Further, SID had developed a so-called “deep mentorship model", where the institute identifies a mentor in a specific domain, and then introduces him to a specific startup, and even pays a “retainer fee". “Most say they do not want the money but we insist that accept this because there is a serious commitment. And we do it only for six months, following which the mentors, if needed, can continue working directly with the startup.

SID, according to Murali, does not take any initial rent from the startups for the space to ease their cashflow. The idea is to bring them to a stage where investors realize that this is a big opportunity.

Murali cited the case of the two-year-old Agnit Semiconductors that specializes in offering Gallium Nitride (GaN) semiconductor components which play a crucial role in the development of various electronic applications including 5G telecom towers, electric vehicle (EV) charging solutions, and automotive-to-solar photovoltaic (PV) inverters. India also has done a lot of research on gallium nitride, explains Murali, who believes that it will do better than silicon chips in the long run. Second, gallium nitride is better suited for use in electric vehicles (EVs) and other “power hungry" electronic devices. Further, India can set up a full-fledged gallium nitride fab at just one-tenth the cost of that of a silicon-based semiconductor fab, Murali explains.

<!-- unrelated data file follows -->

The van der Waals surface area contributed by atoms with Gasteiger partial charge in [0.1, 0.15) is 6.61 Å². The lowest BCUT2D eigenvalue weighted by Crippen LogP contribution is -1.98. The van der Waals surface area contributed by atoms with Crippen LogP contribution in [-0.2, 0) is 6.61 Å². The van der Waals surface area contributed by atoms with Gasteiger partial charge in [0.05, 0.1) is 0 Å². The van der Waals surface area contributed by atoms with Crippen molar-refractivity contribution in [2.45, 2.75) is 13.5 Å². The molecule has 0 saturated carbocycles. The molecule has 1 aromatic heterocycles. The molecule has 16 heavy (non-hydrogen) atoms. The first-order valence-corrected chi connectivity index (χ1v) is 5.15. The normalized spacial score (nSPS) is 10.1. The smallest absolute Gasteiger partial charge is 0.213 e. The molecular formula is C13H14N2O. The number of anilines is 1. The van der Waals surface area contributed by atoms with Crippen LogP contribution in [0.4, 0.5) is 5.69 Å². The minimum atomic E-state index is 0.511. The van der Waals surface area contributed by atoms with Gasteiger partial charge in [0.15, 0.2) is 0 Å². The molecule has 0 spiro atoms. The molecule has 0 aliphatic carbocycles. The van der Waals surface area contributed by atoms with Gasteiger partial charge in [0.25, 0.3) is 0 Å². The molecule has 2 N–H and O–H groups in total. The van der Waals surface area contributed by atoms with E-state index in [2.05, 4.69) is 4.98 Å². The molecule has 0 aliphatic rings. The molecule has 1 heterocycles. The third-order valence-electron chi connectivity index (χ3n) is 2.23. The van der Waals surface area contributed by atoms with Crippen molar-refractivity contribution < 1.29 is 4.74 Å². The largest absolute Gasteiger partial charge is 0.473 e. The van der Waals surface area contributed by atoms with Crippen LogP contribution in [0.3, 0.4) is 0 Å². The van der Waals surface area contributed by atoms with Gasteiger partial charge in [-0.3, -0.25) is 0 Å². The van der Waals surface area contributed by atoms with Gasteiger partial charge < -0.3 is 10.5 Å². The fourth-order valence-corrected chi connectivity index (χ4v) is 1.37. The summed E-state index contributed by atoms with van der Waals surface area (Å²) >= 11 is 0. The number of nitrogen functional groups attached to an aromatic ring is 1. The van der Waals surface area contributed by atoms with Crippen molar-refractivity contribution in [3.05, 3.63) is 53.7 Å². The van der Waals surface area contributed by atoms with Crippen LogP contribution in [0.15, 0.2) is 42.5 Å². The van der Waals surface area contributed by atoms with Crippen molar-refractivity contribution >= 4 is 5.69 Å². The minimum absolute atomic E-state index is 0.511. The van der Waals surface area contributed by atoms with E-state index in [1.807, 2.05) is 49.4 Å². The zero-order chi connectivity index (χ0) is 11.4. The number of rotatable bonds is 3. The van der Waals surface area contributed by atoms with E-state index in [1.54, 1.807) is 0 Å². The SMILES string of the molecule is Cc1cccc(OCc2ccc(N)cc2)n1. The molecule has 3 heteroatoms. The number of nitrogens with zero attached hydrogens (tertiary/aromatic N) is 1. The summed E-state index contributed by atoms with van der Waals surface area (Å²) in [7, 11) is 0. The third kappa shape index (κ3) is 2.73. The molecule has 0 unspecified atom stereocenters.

That said, incubating deep science startups is not easy due to the long gestation periods. The drug Penicillin, for instance, took 14 years from discovery to its application in 1942. Polythene, which is a commonly-used plastic in packaging (bags, films, etc.) and used to make bottles and boxes, took 35 years from discovery to its first application in 1933.​ However, Murali and his team believe that incubating and investing in deep-science startups is not only good for India but also for science.